Prison Incapacitates and Nothing More - Is This True?

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BA (HONS) Criminology, policing and Forensics
Year 3 - Penal Theory
08/11/12

Theoretically speaking; Prison only ‘works’ on the premise of incapacitating and nothing more. Using the penal theories studied so far, critically analyse the above statement.

Prison, a punishment applied when no other sentence is deemed punitive enough, incapacitates dangerous offenders for the purpose of public protection. Punishment must be for an offence against legal rules and must involve pain or other consequences usually considered unpleasant (H L A Hart, 1968, cited in MSG p.10) demonstrating incapacitation, denunciation, retribution, deterrence or rehabilitation. If prison ‘works’ on more than one ground, it should create fear of punishment (deterrence,) suitably punish criminals convicted of a sufficiently serious crime considered worthy of incarceration (retribution), prevent re-offending by correcting criminal behaviour (rehabilitation), and establish boundaries, demonstrating to society that certain behaviour is unacceptable (denunciation). It is argued that prison only ‘works’ on the premise of incapacitation and it is this statement that I will critically analyse. (Davies 1997, cited in MSG 2012 p.9-11)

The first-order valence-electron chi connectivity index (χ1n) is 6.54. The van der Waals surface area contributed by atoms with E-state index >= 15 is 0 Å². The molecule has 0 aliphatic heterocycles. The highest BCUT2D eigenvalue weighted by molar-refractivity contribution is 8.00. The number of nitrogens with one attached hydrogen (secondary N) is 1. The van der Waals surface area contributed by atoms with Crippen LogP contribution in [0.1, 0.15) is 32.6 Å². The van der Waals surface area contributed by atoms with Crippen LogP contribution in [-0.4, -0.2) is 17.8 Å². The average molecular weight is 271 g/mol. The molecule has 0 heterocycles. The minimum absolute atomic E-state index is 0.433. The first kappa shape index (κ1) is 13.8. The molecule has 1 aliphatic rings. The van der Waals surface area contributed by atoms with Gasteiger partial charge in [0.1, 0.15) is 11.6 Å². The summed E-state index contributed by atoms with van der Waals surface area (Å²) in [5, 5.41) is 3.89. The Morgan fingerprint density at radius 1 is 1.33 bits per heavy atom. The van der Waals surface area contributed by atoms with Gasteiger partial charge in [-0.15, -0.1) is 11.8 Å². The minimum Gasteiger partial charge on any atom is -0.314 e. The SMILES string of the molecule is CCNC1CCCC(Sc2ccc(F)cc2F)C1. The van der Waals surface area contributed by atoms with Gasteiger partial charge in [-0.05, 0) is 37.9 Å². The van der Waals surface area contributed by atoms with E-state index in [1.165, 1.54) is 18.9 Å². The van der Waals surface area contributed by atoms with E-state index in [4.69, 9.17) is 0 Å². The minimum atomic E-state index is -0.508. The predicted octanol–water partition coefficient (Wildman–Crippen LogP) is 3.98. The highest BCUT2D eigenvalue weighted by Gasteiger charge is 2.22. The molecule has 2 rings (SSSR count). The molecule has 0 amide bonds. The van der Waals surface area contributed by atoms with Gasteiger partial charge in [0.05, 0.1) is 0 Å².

It is argued that prison deters people from offending through fear of punishment. Deterrence is not concerned with fairness and justice but with the consequence and effectiveness of sentencing. It assumes that individuals consider the consequences of their acts and the likelihood of being caught, whilst perceiving the potential sentence undesirable. It is difficult to determine whether prison deters through fear of punishment because of the strong perception that crime is opportunistic. The white paper 1990 argued that deterring through imprisonment is unrealistic because most crime is opportunistic whereby the offender does not estimate the likely consequences of their actions, (Davies 2009, p.417) such as homicide, an impulsive offence committed as a result of anger. Also, most offenders do not expect to get caught and thus do not consider the possible sentence. (Hudson 2004 p.22) However, not all crimes are spontaneous and thus some people considering crime, especially those who normally respect the law, may be deterred when considering the consequences because of the fear and shame of imprisonment. (Home office 1990, cited in Davies 2009 p.411) Prison ‘marginally deters’ more aggravated forms of crime including armed robbery, where longer imprisonment deters the armed robber from using the firearms. (Hudson 2004 p.23) In the Government Social Survey Willcock and Stokes (1968) found that people are more likely deterred by the likely moral reactions of significant others. (Cavadino 1997 p.35) Men aged between 15 and 22, mostly feared their families’ reactions (49 per cent), jeopardising their occupation (22 per cent), the publicity and shame of having to appear in court (12 per cent) and least commonly the punishment (10 per cent.) (http://www.studentshelp.de/p/referate/02/5220.htm) This demonstrates that those concerned about their reputation and social status may be deterred by fear of imprisonment, but not by fear of punishment. Someone who has little in their life and would not perceive prison as undesirable, whose occupation, social status or reputation would not be affected, or a youth/gang member who would consider prison as a ‘badge of honour’ would not be deterred. Arguably, women may fear punishment and prison more than males due to their stereotypical expectations and physique. Often when there is an incline in certain types of crime, judges ‘crack down’ on these specific crimes by issuing a harsher ‘exemplary sentence’ to deter. (Hudson 2004 p.21) When the possibility of receiving a custodial sentence decreases, such as when there is less media attention or when alternatives to prison are used the fear decreases, prison no longer effectively deters. It is also evident that prison fails to deter...
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